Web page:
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Wednesday, September 16, 2009

By any other name is as sweet

The Spicy Jack Panino - turkey, very spicy jack cheese, grilled red onion and zebra sauce.

Vegetarian Tortilla Soup, Gazpacho, and Split Pea are our soups.

Also made a batch of Cherry Almond Scones and .........
.......a Blueberry Buckle!

What, you ask, is a buckle? Essentially, a buckle is fruit-filled coffee cake with streusel topping. I hesitate to use the word coffee cake because so many of us equate "coffee cake" with dry yellow cake, a crunchy top and powdered sugar mess pulled served in an aluminum pan pulled from a cardboard box. Debunking that sad state of affairs will have to wait for another day. Trust me that a real buckle is so tasty your knees will buckle!

It is related to a host of other classic American fruit desserts such as the crisp, betty (or brown betty), cobbler, crumble, grunt, slump and pandowdy (I kid you not), but unlike these other colorfully named creations, the buckle is an almost equal union of cake and fruit.

The recipe for this Blueberry Buckle was taken directly from Cook's Illustrated's 2009 American Classics edition. The folks at Cook's Illustrated are the hosts of America's Test Kitchen, a great PBS series that airs locally on the weekend. These people are the ├╝ber geeks of all things cooking and kitchen related and, to their credit, operate without advertising or endorsements. So why subscribe to a magazine or pay-site when so many recipes are available free online? Because if they say that xyz produces the best roasted turkey it is because they roasted 100 turkeys 100 different ways. Sometimes playing around in the kitchen is fun and the results are not so important; sometimes you need to make sure it's right the first time. Fifteen years ago, long before brining became a verb every cook knew, I was soaking the Thanksgiving turkey in a pot out on the back porch thanks to my subscription to Cook's Illustrated.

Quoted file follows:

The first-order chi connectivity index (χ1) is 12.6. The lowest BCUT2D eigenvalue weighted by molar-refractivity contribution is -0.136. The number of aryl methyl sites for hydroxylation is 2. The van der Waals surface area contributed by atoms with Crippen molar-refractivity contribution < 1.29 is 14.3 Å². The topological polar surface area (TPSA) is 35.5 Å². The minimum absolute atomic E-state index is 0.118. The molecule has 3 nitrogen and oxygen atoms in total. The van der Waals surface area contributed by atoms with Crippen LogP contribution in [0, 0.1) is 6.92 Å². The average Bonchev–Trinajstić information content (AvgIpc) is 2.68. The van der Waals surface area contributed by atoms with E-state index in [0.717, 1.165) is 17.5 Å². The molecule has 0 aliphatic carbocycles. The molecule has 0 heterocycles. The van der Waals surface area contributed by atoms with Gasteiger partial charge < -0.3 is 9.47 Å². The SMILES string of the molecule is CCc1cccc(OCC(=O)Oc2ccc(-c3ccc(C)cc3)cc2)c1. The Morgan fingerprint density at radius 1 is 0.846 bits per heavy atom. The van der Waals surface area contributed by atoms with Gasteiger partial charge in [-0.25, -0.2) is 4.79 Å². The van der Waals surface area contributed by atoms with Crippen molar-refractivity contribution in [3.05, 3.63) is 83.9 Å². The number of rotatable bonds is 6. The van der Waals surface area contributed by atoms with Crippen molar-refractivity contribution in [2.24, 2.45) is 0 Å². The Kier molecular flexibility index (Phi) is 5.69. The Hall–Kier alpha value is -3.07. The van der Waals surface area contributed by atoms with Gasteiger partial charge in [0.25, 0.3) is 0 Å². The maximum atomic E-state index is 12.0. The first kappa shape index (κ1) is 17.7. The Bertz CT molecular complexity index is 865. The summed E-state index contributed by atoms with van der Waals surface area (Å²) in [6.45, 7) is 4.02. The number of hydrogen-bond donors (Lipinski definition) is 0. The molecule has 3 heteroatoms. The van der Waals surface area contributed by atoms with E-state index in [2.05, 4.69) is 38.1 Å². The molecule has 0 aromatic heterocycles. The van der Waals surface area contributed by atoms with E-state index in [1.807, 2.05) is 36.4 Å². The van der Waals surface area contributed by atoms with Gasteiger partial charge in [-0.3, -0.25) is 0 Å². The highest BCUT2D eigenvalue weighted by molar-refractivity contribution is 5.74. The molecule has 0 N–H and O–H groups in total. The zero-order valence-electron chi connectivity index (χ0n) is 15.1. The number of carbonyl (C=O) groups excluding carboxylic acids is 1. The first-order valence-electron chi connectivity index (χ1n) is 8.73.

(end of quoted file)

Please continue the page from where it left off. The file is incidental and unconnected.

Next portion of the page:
If you have never seen or read the magazine look for it the next time you are in one of the large bookstores or William Sonoma. It is well written, beautifully produced and ever back cover illustration is frameable.

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